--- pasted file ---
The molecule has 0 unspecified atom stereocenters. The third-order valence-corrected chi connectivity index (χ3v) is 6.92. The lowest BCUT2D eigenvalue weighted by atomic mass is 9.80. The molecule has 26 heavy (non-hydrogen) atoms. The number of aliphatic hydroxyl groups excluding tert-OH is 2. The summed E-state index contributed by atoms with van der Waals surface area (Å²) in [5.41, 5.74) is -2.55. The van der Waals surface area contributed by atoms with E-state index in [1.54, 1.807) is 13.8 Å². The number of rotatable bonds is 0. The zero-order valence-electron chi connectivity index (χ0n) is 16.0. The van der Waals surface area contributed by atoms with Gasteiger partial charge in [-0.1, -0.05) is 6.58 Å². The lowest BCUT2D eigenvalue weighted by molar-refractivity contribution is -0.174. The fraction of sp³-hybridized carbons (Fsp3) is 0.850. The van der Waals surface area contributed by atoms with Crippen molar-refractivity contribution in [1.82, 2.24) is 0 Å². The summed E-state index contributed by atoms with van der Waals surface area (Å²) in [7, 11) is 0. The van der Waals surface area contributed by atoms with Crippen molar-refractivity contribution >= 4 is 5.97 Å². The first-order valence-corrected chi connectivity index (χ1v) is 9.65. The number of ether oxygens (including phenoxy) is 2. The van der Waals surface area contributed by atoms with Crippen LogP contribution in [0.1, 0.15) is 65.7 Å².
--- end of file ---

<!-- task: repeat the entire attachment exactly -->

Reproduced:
The molecule has 0 unspecified atom stereocenters. The third-order valence-corrected chi connectivity index (χ3v) is 6.92. The lowest BCUT2D eigenvalue weighted by atomic mass is 9.80. The molecule has 26 heavy (non-hydrogen) atoms. The number of aliphatic hydroxyl groups excluding tert-OH is 2. The summed E-state index contributed by atoms with van der Waals surface area (Å²) in [5.41, 5.74) is -2.55. The van der Waals surface area contributed by atoms with E-state index in [1.54, 1.807) is 13.8 Å². The number of rotatable bonds is 0. The zero-order valence-electron chi connectivity index (χ0n) is 16.0. The van der Waals surface area contributed by atoms with Gasteiger partial charge in [-0.1, -0.05) is 6.58 Å². The lowest BCUT2D eigenvalue weighted by molar-refractivity contribution is -0.174. The fraction of sp³-hybridized carbons (Fsp3) is 0.850. The van der Waals surface area contributed by atoms with Crippen molar-refractivity contribution in [1.82, 2.24) is 0 Å². The summed E-state index contributed by atoms with van der Waals surface area (Å²) in [7, 11) is 0. The van der Waals surface area contributed by atoms with Crippen molar-refractivity contribution >= 4 is 5.97 Å². The first-order valence-corrected chi connectivity index (χ1v) is 9.65. The number of ether oxygens (including phenoxy) is 2. The van der Waals surface area contributed by atoms with Crippen LogP contribution in [0.1, 0.15) is 65.7 Å².